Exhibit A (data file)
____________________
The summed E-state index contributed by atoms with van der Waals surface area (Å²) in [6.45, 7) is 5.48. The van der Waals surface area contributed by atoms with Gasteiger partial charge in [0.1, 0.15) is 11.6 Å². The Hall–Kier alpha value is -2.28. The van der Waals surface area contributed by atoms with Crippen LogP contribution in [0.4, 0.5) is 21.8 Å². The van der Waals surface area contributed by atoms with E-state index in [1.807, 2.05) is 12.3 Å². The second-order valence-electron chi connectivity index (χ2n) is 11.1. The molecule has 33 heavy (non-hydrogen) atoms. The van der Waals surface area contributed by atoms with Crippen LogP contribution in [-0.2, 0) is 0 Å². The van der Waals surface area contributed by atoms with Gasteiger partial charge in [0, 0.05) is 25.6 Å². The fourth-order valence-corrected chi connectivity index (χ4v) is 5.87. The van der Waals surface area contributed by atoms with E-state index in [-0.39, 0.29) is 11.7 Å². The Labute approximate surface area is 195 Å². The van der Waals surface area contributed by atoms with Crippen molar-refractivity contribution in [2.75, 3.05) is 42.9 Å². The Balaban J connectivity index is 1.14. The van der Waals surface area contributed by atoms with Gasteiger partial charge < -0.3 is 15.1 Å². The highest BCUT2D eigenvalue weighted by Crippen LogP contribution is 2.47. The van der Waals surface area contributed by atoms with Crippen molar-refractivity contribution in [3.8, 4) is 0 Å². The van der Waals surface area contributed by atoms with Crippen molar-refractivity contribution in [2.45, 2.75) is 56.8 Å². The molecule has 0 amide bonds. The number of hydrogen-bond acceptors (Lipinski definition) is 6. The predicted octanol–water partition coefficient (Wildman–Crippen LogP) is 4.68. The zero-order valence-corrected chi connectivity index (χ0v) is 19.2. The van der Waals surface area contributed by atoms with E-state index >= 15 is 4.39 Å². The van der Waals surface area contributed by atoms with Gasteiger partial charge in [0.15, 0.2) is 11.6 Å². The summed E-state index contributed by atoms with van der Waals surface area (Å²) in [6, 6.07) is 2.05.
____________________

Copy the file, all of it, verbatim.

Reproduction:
The summed E-state index contributed by atoms with van der Waals surface area (Å²) in [6.45, 7) is 5.48. The van der Waals surface area contributed by atoms with Gasteiger partial charge in [0.1, 0.15) is 11.6 Å². The Hall–Kier alpha value is -2.28. The van der Waals surface area contributed by atoms with Crippen LogP contribution in [0.4, 0.5) is 21.8 Å². The van der Waals surface area contributed by atoms with E-state index in [1.807, 2.05) is 12.3 Å². The second-order valence-electron chi connectivity index (χ2n) is 11.1. The molecule has 33 heavy (non-hydrogen) atoms. The van der Waals surface area contributed by atoms with Crippen LogP contribution in [-0.2, 0) is 0 Å². The van der Waals surface area contributed by atoms with Gasteiger partial charge in [0, 0.05) is 25.6 Å². The fourth-order valence-corrected chi connectivity index (χ4v) is 5.87. The van der Waals surface area contributed by atoms with E-state index in [-0.39, 0.29) is 11.7 Å². The Labute approximate surface area is 195 Å². The van der Waals surface area contributed by atoms with Crippen molar-refractivity contribution in [2.75, 3.05) is 42.9 Å². The Balaban J connectivity index is 1.14. The van der Waals surface area contributed by atoms with Gasteiger partial charge < -0.3 is 15.1 Å². The highest BCUT2D eigenvalue weighted by Crippen LogP contribution is 2.47. The van der Waals surface area contributed by atoms with Crippen molar-refractivity contribution in [3.8, 4) is 0 Å². The van der Waals surface area contributed by atoms with Crippen molar-refractivity contribution in [2.45, 2.75) is 56.8 Å². The molecule has 0 amide bonds. The number of hydrogen-bond acceptors (Lipinski definition) is 6. The predicted octanol–water partition coefficient (Wildman–Crippen LogP) is 4.68. The zero-order valence-corrected chi connectivity index (χ0v) is 19.2. The van der Waals surface area contributed by atoms with E-state index >= 15 is 4.39 Å². The van der Waals surface area contributed by atoms with Gasteiger partial charge in [0.15, 0.2) is 11.6 Å². The summed E-state index contributed by atoms with van der Waals surface area (Å²) in [6, 6.07) is 2.05.